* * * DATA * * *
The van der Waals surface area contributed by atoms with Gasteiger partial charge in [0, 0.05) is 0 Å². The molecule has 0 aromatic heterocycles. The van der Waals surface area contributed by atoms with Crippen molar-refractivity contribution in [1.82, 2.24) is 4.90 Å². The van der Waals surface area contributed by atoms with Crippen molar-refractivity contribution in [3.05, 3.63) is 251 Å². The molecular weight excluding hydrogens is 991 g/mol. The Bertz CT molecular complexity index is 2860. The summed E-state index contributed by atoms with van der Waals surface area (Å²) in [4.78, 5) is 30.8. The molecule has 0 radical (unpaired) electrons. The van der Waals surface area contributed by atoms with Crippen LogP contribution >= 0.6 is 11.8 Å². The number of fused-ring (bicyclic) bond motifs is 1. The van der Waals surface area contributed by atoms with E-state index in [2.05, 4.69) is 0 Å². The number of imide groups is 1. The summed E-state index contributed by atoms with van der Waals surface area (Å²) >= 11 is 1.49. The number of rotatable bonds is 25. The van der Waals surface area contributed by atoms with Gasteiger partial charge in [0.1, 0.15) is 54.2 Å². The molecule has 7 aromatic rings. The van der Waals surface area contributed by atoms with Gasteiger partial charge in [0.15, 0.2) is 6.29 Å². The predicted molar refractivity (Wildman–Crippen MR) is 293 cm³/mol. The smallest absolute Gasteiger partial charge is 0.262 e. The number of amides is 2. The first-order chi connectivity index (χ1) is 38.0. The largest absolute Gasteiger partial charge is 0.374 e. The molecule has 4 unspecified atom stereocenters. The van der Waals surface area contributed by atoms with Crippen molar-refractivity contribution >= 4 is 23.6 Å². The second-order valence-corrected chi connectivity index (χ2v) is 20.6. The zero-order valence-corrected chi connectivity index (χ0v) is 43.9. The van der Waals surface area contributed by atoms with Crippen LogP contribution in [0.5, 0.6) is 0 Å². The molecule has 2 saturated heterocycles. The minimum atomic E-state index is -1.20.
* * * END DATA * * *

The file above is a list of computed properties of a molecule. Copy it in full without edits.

The van der Waals surface area contributed by atoms with Gasteiger partial charge in [0, 0.05) is 0 Å². The molecule has 0 aromatic heterocycles. The van der Waals surface area contributed by atoms with Crippen molar-refractivity contribution in [1.82, 2.24) is 4.90 Å². The van der Waals surface area contributed by atoms with Crippen molar-refractivity contribution in [3.05, 3.63) is 251 Å². The molecular weight excluding hydrogens is 991 g/mol. The Bertz CT molecular complexity index is 2860. The summed E-state index contributed by atoms with van der Waals surface area (Å²) in [4.78, 5) is 30.8. The molecule has 0 radical (unpaired) electrons. The van der Waals surface area contributed by atoms with Crippen LogP contribution >= 0.6 is 11.8 Å². The number of fused-ring (bicyclic) bond motifs is 1. The van der Waals surface area contributed by atoms with E-state index in [2.05, 4.69) is 0 Å². The number of imide groups is 1. The summed E-state index contributed by atoms with van der Waals surface area (Å²) >= 11 is 1.49. The number of rotatable bonds is 25. The van der Waals surface area contributed by atoms with Gasteiger partial charge in [0.1, 0.15) is 54.2 Å². The molecule has 7 aromatic rings. The van der Waals surface area contributed by atoms with Gasteiger partial charge in [0.15, 0.2) is 6.29 Å². The predicted molar refractivity (Wildman–Crippen MR) is 293 cm³/mol. The smallest absolute Gasteiger partial charge is 0.262 e. The number of amides is 2. The first-order chi connectivity index (χ1) is 38.0. The largest absolute Gasteiger partial charge is 0.374 e. The molecule has 4 unspecified atom stereocenters. The van der Waals surface area contributed by atoms with Crippen molar-refractivity contribution >= 4 is 23.6 Å². The second-order valence-corrected chi connectivity index (χ2v) is 20.6. The zero-order valence-corrected chi connectivity index (χ0v) is 43.9. The van der Waals surface area contributed by atoms with Crippen LogP contribution in [0.5, 0.6) is 0 Å². The molecule has 2 saturated heterocycles. The minimum atomic E-state index is -1.20.